Vishuddha Chakra – Throat Chakra is located at the throat’s base and coincides with the thyroid gland. The color blue and the space/ether element represent it. The Throat Chakra is associated with inspiration, healthy expression, faith, and the ability to communicate well. When imbalanced, a person may experience timidity, quietness, weakness, or an inability to express their thoughts. When in balance, a person may feel a sense of satisfaction and be able to self-express positively, constructively communicate, and enable creativity.
Ajna Chakra – Third Eye Chakra is located between the eyebrows and is used in asana practice as a focal point for developing concentration and awareness, and is represented by the color indigo. This is the first of two chakras that do not have an element. Some of the attributes of the Third Eye Chakra are intelligence, insight, self-knowledge, and intuition. When unbalanced, a person may feel the physical effects of headaches/migraines, blurry vision, and eye strain. When adequately balanced, we may find ourselves feeling more vibrant and confident.
Sahastrara Chakra – Crown Chakra is located at the crown of the head, is associated with the color violet-white, and is not associated with an element. The Crown Chakra is the center of spirituality, enlightenment, and dynamic thought and wisdom. One might feel constantly frustrated, melancholy, and destructive when imbalanced. However, when balanced, a person gains a sense of inner peace and a clearer world perspective.
Linda will go more in-depth on chakras, poses used to help unblock them, and how they all work together to promote a sense of well-being on Wednesday, February 22, at 5:30 pm, at the Osage Beach Library.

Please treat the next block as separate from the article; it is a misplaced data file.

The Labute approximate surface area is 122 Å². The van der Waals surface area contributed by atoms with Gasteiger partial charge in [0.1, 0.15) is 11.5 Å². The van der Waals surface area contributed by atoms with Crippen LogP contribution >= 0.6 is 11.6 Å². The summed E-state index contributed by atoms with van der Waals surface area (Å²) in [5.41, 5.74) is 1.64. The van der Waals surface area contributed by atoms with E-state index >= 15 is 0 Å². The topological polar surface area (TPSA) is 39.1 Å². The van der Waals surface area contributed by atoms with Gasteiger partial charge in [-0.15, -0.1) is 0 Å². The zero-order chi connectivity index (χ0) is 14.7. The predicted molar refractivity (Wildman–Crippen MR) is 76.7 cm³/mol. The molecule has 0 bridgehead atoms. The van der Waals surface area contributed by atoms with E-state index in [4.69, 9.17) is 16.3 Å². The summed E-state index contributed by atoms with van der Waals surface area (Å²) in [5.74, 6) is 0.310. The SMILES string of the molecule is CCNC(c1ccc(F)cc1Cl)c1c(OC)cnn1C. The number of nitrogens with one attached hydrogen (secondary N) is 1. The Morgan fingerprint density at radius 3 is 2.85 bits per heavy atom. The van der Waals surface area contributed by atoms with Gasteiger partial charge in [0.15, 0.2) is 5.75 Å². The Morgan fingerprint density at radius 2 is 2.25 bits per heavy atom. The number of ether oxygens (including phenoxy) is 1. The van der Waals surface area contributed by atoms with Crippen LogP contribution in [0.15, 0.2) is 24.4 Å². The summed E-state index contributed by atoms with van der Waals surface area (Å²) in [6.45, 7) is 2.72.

Pranayama & Ayurveda
Pranayama7 & 8 is the breathing practiced in yoga and is believed to help detoxify your body. There are three phases, puraka (inhalation), kumbhaka (retention), and rechaka (exhalation), in a pranayama cycle. In addition to the three phases, there are many different pranayama practices. Some of the more popular ones are Bhastrika pranayama (bellow breath), Kapal Bhati pranayama (skull shining technique), Nadi Shodhan pranayama (alternate nostril technique), and Bhramari pranayama (bee breath). Some benefits of practicing pranayama include improved cognitive functions, increased lung capacity, mindfulness, lower stress levels, lower anxiety levels, a reduction in hypertension, and the management of psychosomatic disorders.
Ayurveda, translated from Sanskrit, means knowledge of life and is based on the thought that “disease is due to an imbalance or stress in a person’s consciousness, “9 & 10 and Ayurveda is used to “regain a balance between the body, mind, spirit, and the environment.”9 & 10 Ayurveda relies on natural and holistic approaches to heal a person physically, mentally, and emotionally. Under this philosophy, three doshas (life forces) constitute a person’s constitution: Vata dosha, pitta dosha, and Kapha dosha.